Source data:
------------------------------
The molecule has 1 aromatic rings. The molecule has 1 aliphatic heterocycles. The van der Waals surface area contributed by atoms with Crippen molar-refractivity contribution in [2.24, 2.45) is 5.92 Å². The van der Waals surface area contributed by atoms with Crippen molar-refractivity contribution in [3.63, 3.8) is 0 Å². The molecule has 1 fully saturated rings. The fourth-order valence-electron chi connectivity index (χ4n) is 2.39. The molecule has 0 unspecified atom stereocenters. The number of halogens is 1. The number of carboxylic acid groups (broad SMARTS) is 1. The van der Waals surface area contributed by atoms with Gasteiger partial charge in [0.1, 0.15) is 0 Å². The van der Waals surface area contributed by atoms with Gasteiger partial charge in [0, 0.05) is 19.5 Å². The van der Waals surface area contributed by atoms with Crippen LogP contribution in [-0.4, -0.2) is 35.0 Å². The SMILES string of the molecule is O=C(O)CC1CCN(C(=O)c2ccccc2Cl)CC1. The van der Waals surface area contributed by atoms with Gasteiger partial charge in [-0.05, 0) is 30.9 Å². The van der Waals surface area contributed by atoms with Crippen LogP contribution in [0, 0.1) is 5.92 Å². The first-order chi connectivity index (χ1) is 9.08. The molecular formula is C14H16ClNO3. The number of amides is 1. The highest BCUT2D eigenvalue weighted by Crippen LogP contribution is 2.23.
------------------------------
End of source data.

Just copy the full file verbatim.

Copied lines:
The molecule has 1 aromatic rings. The molecule has 1 aliphatic heterocycles. The van der Waals surface area contributed by atoms with Crippen molar-refractivity contribution in [2.24, 2.45) is 5.92 Å². The van der Waals surface area contributed by atoms with Crippen molar-refractivity contribution in [3.63, 3.8) is 0 Å². The molecule has 1 fully saturated rings. The fourth-order valence-electron chi connectivity index (χ4n) is 2.39. The molecule has 0 unspecified atom stereocenters. The number of halogens is 1. The number of carboxylic acid groups (broad SMARTS) is 1. The van der Waals surface area contributed by atoms with Gasteiger partial charge in [0.1, 0.15) is 0 Å². The van der Waals surface area contributed by atoms with Gasteiger partial charge in [0, 0.05) is 19.5 Å². The van der Waals surface area contributed by atoms with Crippen LogP contribution in [-0.4, -0.2) is 35.0 Å². The SMILES string of the molecule is O=C(O)CC1CCN(C(=O)c2ccccc2Cl)CC1. The van der Waals surface area contributed by atoms with Gasteiger partial charge in [-0.05, 0) is 30.9 Å². The van der Waals surface area contributed by atoms with Crippen LogP contribution in [0, 0.1) is 5.92 Å². The first-order chi connectivity index (χ1) is 9.08. The molecular formula is C14H16ClNO3. The number of amides is 1. The highest BCUT2D eigenvalue weighted by Crippen LogP contribution is 2.23.